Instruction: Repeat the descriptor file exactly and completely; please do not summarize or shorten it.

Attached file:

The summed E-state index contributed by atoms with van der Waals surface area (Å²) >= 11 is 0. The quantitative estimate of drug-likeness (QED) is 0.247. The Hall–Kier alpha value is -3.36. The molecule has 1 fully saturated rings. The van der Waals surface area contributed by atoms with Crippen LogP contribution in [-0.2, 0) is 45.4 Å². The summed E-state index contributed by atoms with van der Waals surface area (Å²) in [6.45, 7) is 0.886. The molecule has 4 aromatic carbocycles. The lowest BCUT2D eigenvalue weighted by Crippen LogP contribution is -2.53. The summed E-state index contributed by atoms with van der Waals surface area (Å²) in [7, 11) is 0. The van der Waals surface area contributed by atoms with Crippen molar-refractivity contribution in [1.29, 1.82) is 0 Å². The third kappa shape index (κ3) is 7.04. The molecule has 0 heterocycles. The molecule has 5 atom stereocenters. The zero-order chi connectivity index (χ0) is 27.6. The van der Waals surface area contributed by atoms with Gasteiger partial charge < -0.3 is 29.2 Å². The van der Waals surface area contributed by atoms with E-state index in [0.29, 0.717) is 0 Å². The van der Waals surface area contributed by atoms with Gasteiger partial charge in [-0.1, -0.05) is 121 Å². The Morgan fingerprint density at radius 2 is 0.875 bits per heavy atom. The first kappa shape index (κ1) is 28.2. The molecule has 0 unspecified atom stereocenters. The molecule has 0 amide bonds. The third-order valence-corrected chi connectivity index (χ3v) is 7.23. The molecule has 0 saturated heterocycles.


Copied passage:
The summed E-state index contributed by atoms with van der Waals surface area (Å²) >= 11 is 0. The quantitative estimate of drug-likeness (QED) is 0.247. The Hall–Kier alpha value is -3.36. The molecule has 1 fully saturated rings. The van der Waals surface area contributed by atoms with Crippen LogP contribution in [-0.2, 0) is 45.4 Å². The summed E-state index contributed by atoms with van der Waals surface area (Å²) in [6.45, 7) is 0.886. The molecule has 4 aromatic carbocycles. The lowest BCUT2D eigenvalue weighted by Crippen LogP contribution is -2.53. The summed E-state index contributed by atoms with van der Waals surface area (Å²) in [7, 11) is 0. The van der Waals surface area contributed by atoms with Crippen molar-refractivity contribution in [1.29, 1.82) is 0 Å². The third kappa shape index (κ3) is 7.04. The molecule has 0 heterocycles. The molecule has 5 atom stereocenters. The zero-order chi connectivity index (χ0) is 27.6. The van der Waals surface area contributed by atoms with Gasteiger partial charge < -0.3 is 29.2 Å². The van der Waals surface area contributed by atoms with E-state index in [0.29, 0.717) is 0 Å². The van der Waals surface area contributed by atoms with Gasteiger partial charge in [-0.1, -0.05) is 121 Å². The Morgan fingerprint density at radius 2 is 0.875 bits per heavy atom. The first kappa shape index (κ1) is 28.2. The molecule has 0 unspecified atom stereocenters. The molecule has 0 amide bonds. The third-order valence-corrected chi connectivity index (χ3v) is 7.23. The molecule has 0 saturated heterocycles.